This is the twenty-fifth post in the Around the World Birthday Extravaganza Series. Please scroll to the bottom to see all the other posts in this series.
Typically when I travel, I stick to exploring food from the local region. For example, I eat dumplings, noodles, and Peking duck when I’m in Beijing, not pasta. When we were in the Piedmont region, on the other hand, we ate handmade pasta with white truffles every single day!
However, I make an exception for Japan. When the Japanese execute food from another region, they often incorporate so much of their own culture, ingredients, and values, it really becomes its own separate cuisine.
A perfect example would be the Japanese hamburger (“hamburg” in Japanese). Although it’s considered a foreign-influenced dish in Japan, we now have Japanese restaurants in America dedicated to this unique Japanese-American fusion cuisine.
Another example is French food in Japan. Many Japanese chefs train in French culinary methods and techniques. However, they are also influenced by Japan’s strong identity with kaiseki, a centuries-old, ingredients-driven, hyper-seasonal food philosophy that arose from a mix of imperial court cuisine, Buddhist temple cuisine, and traditional tea ceremonies. the result is a beautiful blend of France’s sophisticated culinary techniques (arguably the best in the world) combined with one of the most obsessively ingredients-driven food philosophies in the world.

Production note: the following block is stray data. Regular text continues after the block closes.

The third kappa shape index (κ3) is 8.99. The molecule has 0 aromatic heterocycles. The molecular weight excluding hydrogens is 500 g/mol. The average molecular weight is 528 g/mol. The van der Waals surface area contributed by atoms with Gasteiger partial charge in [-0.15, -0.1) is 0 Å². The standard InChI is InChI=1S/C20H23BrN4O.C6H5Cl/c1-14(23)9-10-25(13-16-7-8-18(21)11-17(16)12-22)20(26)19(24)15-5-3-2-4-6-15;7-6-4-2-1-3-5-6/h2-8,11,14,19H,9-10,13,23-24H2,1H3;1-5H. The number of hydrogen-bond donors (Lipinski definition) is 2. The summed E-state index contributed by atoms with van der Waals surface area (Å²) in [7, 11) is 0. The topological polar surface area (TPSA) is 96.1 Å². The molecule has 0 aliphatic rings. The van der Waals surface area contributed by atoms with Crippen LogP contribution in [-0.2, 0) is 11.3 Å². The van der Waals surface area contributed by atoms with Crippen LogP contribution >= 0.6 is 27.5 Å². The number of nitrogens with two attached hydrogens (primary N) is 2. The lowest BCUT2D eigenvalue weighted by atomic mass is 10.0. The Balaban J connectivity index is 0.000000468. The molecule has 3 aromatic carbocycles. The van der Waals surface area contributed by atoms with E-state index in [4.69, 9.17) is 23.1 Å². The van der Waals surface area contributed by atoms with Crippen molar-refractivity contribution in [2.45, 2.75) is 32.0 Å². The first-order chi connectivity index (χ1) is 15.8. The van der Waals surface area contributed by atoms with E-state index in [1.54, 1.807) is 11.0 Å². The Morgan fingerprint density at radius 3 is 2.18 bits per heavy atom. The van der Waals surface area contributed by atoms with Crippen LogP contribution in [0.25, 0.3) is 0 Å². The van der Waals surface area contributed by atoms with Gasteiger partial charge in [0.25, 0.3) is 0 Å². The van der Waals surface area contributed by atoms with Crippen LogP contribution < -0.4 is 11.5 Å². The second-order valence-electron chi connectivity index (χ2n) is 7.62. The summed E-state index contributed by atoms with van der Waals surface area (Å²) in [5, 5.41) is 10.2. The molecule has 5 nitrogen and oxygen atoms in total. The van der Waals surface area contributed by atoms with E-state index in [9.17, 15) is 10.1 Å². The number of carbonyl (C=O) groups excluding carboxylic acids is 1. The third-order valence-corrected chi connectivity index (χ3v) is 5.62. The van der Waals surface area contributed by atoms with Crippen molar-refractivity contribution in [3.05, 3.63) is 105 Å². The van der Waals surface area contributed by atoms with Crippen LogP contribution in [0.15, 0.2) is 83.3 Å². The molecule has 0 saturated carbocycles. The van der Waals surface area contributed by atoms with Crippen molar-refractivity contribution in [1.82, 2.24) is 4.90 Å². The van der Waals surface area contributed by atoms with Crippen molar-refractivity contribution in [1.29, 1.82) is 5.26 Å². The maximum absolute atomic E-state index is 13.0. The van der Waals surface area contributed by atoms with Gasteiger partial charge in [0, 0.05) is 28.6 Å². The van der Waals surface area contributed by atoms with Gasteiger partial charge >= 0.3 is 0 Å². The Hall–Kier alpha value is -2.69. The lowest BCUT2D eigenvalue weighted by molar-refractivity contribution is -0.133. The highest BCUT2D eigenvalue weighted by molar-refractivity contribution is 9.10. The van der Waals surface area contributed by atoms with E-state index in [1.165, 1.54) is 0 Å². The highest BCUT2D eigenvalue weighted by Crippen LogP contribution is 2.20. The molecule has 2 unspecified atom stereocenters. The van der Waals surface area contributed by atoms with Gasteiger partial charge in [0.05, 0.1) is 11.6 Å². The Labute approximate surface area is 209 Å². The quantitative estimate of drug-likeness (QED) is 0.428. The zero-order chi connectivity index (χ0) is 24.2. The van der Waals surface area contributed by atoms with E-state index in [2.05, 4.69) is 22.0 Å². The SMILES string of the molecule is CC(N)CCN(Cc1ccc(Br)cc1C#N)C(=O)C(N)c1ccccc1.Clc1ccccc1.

Florilege is one such restaurant.
Chef-owner Hiroyasu Kawate opened Florilege in 2009 and he’s quickly gaining recognition.
Florilege won Asia’s 50Best Restaurants “One to Watch” Award in 2016 (the first time for a restaurant not on the 50Best list). Chef Kawate is obsessed with bringing out the flavors of local ingredients in French dishes made with a very Japanese style. He is also a huge proponent of sustainability, and does many unusual things that are consistent with this philosophy.
We stopped by Florilege for lunch our first day in Tokyo. Our friend Thatcher (a Saison alum and fellow Japanophile we met while dining at the restaurant), highly recommended this place to us, telling us it was one of his favorite restaurants from his last trip.
Our first course was a beautiful – a single, tiny local Japanese sweet potato smoked in hay. The smell was intoxicating, and the presentation was stunning. The potato itself was absolutely delicious – smoky, sweet, perfectly crackling skin, smooth creamy inside.
We received hot steamed buns as bread (yum!).
One unusual way in which the restaurant promotes sustainability is by serving beef from breeding cows who are beyond breeding age. They are much older than normal beef cows. Typically, meat from cows who have given birth is considered too tough and not usable for high-end dining. However, Kawate has found a way to tenderize this meat and therefore find a way to use these cows. Presented as Beef Carpaccio, I thought the beef was excellent, with a deep rich flavor.
On the side was a creamy potato puree that really reminded me of the famously creamy and rich Joel Robuchon mashed potatoes. An clean apple sorbet provided a nice, refreshing balance to the richness of the rest of the dish. A vegetable consommé made from vegetable scraps (another effort towards sustainability) was poured on top.